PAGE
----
Locked & Loaded: Meet Contraband Coffee, the City's Newest Roaster
We've been waiting on Contraband Coffeebar so long it was starting to feel like Christmas. And in fact, after finally resolving permitting issues, the Larkin Street café opened its doors on Christmas Eve. It was an early present to the neighborhood. Despite being a longstanding bustling retail corridor, Polk Gulch has never had a destination coffee spot. Hell, there hasn't even been a relatively good coffee shop in the area. But Contraband changes that. It serves great coffees in a pleasant setting. In short, it was worth the wait.
The cafe has a gleaming interior with lots of clean lines and white walls, and ample seating. I liked how many of the seats were arranged in a shared fashion that discourages laptop campers from taking up an entire table. Seats at the bar, along the window, and at a large shared table in the middle of the cafe should ensure nobody will have to stand with a drink while another customer takes up a table and two chairs while surfing the Internet. But of course the setting just serves the service, which was great.
The Synesso Hydra espresso machine on the front counter is both gorgeous, and a great way for San Franciscans to check out a new pressure profiling system that isn't a Slayer (pressure profiling allows baristas to use different pressures to suit a particular roast). Contraband was also serving pour-over from V60s, and I spied a Chemex on the shelf outfitted with a Coava Kone, the first Kone I've seen in a café in the wild in San Francisco.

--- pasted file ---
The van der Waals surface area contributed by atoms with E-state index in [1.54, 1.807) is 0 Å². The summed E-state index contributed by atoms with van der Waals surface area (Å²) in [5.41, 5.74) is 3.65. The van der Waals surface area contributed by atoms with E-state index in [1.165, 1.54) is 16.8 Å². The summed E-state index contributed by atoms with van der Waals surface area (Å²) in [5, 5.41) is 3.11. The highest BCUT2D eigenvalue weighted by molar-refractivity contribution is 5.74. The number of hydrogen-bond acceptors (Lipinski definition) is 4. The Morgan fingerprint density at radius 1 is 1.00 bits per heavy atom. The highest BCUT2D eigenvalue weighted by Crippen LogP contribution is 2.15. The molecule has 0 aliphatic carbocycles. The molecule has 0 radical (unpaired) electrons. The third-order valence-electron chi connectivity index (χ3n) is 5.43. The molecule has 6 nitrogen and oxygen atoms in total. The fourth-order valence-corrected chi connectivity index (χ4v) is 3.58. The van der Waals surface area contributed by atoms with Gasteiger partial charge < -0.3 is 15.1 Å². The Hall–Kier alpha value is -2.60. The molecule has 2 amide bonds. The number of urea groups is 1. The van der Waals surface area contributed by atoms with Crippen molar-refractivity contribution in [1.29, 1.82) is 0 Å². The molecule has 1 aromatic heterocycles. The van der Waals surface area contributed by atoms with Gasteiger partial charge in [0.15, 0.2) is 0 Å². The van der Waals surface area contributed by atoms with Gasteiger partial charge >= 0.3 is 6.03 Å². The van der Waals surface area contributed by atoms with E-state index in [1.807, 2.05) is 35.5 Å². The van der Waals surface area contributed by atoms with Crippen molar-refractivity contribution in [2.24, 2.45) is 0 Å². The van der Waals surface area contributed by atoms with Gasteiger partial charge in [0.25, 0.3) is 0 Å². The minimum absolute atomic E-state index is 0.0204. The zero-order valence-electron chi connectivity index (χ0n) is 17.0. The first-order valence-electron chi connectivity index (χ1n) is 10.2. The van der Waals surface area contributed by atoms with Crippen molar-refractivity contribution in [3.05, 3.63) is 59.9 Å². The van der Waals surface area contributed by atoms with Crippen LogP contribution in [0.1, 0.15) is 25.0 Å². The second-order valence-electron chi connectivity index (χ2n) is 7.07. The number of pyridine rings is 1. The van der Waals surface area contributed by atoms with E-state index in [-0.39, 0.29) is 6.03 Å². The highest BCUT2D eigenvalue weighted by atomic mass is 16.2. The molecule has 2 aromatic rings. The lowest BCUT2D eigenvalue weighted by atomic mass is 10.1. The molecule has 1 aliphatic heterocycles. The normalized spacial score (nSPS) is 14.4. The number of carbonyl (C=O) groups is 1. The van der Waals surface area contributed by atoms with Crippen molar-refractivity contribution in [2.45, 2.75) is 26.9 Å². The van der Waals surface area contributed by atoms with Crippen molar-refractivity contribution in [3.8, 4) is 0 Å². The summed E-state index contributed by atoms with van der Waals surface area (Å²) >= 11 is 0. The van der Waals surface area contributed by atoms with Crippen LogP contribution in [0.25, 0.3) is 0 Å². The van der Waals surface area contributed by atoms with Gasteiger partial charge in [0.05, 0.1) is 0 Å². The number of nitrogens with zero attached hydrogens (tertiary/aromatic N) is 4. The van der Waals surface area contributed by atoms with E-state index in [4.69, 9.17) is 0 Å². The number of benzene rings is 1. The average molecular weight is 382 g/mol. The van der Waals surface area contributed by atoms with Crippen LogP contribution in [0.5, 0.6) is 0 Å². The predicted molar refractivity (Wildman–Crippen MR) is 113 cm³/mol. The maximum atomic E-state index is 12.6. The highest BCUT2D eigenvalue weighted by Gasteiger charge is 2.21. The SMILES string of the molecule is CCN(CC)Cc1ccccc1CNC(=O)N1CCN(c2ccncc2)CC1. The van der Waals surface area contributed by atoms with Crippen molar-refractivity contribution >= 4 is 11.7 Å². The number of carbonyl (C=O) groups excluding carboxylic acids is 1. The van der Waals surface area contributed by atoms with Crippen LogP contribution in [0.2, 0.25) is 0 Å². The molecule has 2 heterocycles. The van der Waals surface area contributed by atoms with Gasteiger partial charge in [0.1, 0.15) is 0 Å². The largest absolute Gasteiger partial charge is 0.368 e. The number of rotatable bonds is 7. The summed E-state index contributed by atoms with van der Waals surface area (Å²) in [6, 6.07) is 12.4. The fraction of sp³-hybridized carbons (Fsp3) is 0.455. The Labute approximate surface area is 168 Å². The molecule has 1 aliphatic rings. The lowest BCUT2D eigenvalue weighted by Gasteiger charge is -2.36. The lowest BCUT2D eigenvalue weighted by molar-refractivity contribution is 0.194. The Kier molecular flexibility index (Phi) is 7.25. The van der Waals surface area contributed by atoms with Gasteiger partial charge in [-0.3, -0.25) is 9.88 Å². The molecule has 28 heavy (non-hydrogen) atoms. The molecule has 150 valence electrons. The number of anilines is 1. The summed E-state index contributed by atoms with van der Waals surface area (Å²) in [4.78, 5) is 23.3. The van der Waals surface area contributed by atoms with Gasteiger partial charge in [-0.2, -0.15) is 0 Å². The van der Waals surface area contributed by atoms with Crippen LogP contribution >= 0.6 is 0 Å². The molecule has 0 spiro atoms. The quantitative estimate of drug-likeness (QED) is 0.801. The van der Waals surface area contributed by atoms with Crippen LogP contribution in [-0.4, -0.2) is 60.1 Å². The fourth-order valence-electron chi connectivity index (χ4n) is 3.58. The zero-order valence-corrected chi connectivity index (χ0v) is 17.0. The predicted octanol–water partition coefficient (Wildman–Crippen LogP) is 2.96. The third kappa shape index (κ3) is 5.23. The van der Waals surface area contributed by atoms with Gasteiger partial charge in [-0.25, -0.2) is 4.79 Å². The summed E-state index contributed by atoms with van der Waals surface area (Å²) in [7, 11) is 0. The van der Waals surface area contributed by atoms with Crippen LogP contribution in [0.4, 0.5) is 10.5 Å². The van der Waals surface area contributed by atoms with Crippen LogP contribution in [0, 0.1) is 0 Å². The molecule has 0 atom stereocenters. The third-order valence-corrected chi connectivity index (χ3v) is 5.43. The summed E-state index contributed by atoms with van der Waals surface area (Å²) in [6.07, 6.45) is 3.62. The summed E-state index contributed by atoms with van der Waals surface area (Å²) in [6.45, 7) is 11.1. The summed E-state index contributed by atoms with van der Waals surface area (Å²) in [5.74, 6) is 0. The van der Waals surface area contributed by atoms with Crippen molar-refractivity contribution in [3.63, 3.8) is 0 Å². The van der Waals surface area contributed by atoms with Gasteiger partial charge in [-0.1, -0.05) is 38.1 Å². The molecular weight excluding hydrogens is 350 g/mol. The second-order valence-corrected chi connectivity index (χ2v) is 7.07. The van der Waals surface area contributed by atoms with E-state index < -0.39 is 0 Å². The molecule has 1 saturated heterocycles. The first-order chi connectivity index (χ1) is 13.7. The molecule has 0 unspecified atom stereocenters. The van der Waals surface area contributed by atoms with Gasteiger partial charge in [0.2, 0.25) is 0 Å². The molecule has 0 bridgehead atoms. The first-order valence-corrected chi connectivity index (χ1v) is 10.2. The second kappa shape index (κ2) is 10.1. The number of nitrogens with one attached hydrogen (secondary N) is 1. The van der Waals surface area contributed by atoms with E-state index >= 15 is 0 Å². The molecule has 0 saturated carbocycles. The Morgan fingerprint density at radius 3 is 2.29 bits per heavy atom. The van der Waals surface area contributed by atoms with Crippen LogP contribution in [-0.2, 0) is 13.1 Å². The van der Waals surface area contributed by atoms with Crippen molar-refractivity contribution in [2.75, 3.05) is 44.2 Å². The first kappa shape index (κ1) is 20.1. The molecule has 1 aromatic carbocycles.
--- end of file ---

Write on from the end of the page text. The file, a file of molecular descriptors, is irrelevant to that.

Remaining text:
And not only do they have a great setup, Contraband even roasts its own beans. On my visit, there were four coffees to choose from, two Latin Americans, one Yirgacheffe from from Ethipoia, and an Indonesian from Bali. All can be ordered as pour-over drip coffees, or as espresso drinks.
I ordered the Balinese two ways, as an espresso and also served as a pour-over drip. The espresso was perfectly prepared, and was deliciously tangy and fruity. My only complaint was that it was served in a shot glass. (I'd prefer a demitasse.) But both the espresso and coffee were well-roasted and prepared, with lots of stone fruit flavors, and were overall quite delightful. So, too was owner Josh Magnani, who was enthusiastic about finally surmounting permitting issues to open and talking the cafés range of coffees
If you want to check out Contraband's range of coffees, they offer tastings on Saturdays at 2:30. That's also when they break out the Kone, which isn't normally used for regular drink service. In short it's worth a trip, and if you're a coffee geek who lives in the neighborhood, this should be your new regular spot.